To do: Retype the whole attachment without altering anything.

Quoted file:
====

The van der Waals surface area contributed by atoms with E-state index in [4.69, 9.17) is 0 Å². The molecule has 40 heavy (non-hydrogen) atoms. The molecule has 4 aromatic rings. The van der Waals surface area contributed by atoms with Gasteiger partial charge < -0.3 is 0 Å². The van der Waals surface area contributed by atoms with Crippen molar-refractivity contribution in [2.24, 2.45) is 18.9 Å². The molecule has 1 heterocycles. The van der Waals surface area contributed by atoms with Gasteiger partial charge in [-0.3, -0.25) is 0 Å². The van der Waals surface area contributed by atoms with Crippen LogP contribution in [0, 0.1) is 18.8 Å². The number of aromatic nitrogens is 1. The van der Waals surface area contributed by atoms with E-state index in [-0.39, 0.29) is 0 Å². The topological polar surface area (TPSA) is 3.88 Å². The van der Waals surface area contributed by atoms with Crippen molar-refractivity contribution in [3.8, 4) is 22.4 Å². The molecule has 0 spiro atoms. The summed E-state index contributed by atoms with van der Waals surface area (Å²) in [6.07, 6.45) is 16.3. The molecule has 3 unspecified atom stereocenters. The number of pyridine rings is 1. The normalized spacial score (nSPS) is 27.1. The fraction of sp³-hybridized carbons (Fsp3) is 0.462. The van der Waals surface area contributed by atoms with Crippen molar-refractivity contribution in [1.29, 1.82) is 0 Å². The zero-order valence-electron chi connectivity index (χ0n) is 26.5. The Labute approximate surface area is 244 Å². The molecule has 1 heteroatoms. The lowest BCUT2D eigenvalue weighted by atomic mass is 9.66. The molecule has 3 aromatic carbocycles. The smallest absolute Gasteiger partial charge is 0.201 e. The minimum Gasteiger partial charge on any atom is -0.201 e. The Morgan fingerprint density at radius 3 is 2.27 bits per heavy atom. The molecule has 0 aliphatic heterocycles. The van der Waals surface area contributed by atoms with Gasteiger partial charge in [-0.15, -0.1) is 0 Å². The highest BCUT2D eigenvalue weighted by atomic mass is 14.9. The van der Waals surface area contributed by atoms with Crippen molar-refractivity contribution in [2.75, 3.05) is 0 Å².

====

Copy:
The van der Waals surface area contributed by atoms with E-state index in [4.69, 9.17) is 0 Å². The molecule has 40 heavy (non-hydrogen) atoms. The molecule has 4 aromatic rings. The van der Waals surface area contributed by atoms with Gasteiger partial charge < -0.3 is 0 Å². The van der Waals surface area contributed by atoms with Crippen molar-refractivity contribution in [2.24, 2.45) is 18.9 Å². The molecule has 1 heterocycles. The van der Waals surface area contributed by atoms with Gasteiger partial charge in [-0.3, -0.25) is 0 Å². The van der Waals surface area contributed by atoms with Crippen LogP contribution in [0, 0.1) is 18.8 Å². The number of aromatic nitrogens is 1. The van der Waals surface area contributed by atoms with E-state index in [-0.39, 0.29) is 0 Å². The topological polar surface area (TPSA) is 3.88 Å². The van der Waals surface area contributed by atoms with Crippen molar-refractivity contribution in [3.8, 4) is 22.4 Å². The molecule has 0 spiro atoms. The summed E-state index contributed by atoms with van der Waals surface area (Å²) in [6.07, 6.45) is 16.3. The molecule has 3 unspecified atom stereocenters. The number of pyridine rings is 1. The normalized spacial score (nSPS) is 27.1. The fraction of sp³-hybridized carbons (Fsp3) is 0.462. The van der Waals surface area contributed by atoms with Crippen molar-refractivity contribution in [1.29, 1.82) is 0 Å². The zero-order valence-electron chi connectivity index (χ0n) is 26.5. The Labute approximate surface area is 244 Å². The molecule has 1 heteroatoms. The lowest BCUT2D eigenvalue weighted by atomic mass is 9.66. The molecule has 3 aromatic carbocycles. The smallest absolute Gasteiger partial charge is 0.201 e. The minimum Gasteiger partial charge on any atom is -0.201 e. The Morgan fingerprint density at radius 3 is 2.27 bits per heavy atom. The molecule has 0 aliphatic heterocycles. The van der Waals surface area contributed by atoms with Gasteiger partial charge in [-0.15, -0.1) is 0 Å². The highest BCUT2D eigenvalue weighted by atomic mass is 14.9. The van der Waals surface area contributed by atoms with Crippen molar-refractivity contribution in [2.75, 3.05) is 0 Å².